So, just over a week has passed since this email exchange and it’s been playing on my mind… not helped by the increasing stress at work. I finally mustered up the courage to ring the service to ask again about timescales.  The crazy thing is that whenever I need to talk to someone on the phone for virtually anything else in life, while I don’t like it, I can manage okay enough… but today, I was stammering and finding it difficult to keep myself together to ask… I can’t quite explain it, but I almost felt like my articulate self ran for the hills and left my vulnerable self behind without any support. I was told that they’re seeing clients referred in June/July (2015) currently, so we’re looking more at July/August for me, as (through no fault of my own!!) they only added me to the waiting list in September. I feel a bit better knowing that it shouldn’t be too much longer, but at the same time, I’m frustrated that it was such a palaver in the first place. Had I not chased up my referral because I hadn’t heard anything back in the estimated six weeks, I would still be waiting!! The fax from my GP surgery was never received (honestly, who uses fax anymore???) and it took me nearly having a meltdown over the phone to my surgery to get it sorted out… It still gives me a flutter of anxiety when I think about it now… quite similar to the anxiety I felt when things were pending with the mortgage and taking AGES to finish. I suppose it’s the whole “managing expectations” and not being told one thing and it being something completely different or just flat-out wrong or late.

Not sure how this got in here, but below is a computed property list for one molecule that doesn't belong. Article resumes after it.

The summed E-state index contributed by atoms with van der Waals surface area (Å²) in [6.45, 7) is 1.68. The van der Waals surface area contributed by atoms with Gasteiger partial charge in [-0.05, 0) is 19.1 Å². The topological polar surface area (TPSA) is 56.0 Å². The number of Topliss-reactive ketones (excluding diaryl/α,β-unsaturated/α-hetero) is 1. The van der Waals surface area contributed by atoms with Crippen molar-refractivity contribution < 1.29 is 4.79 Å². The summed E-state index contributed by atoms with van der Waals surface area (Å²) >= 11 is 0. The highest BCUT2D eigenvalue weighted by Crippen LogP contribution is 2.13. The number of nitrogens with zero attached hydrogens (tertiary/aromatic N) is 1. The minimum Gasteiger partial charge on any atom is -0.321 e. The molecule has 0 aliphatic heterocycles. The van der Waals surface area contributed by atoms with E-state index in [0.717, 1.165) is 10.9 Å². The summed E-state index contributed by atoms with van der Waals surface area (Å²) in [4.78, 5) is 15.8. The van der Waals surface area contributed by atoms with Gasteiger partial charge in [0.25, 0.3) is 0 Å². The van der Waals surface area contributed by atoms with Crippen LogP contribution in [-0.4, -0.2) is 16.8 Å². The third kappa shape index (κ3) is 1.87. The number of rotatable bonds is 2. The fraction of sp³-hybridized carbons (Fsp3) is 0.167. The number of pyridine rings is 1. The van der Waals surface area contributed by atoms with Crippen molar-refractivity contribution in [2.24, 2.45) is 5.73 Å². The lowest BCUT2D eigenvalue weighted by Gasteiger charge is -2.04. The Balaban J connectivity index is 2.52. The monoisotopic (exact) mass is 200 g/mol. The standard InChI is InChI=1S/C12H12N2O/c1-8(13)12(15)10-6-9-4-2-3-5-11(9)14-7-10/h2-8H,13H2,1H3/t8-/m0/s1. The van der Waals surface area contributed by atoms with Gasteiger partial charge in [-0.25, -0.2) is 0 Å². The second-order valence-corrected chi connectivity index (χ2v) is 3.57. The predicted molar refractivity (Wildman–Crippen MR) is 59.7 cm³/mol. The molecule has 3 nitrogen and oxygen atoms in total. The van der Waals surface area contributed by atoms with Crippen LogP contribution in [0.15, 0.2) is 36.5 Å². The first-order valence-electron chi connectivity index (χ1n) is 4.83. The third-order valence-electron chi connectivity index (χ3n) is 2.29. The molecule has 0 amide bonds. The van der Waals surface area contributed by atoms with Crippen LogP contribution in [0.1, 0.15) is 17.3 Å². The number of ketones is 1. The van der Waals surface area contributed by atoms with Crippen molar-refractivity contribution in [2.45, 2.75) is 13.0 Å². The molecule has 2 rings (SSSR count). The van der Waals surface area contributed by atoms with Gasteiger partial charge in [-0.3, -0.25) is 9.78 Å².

Anyway, I’m hoping that before the end of August, I will at least have had my assessment and, hopefully before my 32nd birthday, I’ll know for sure and have the validation I’ve been after since last summer. It’s crazy how much time has passed, yet at the same time, it feels like it’s dragging.

I’ll quit blithering now… I’ll be back soon with hopefully something more interesting for you all to read. 🙂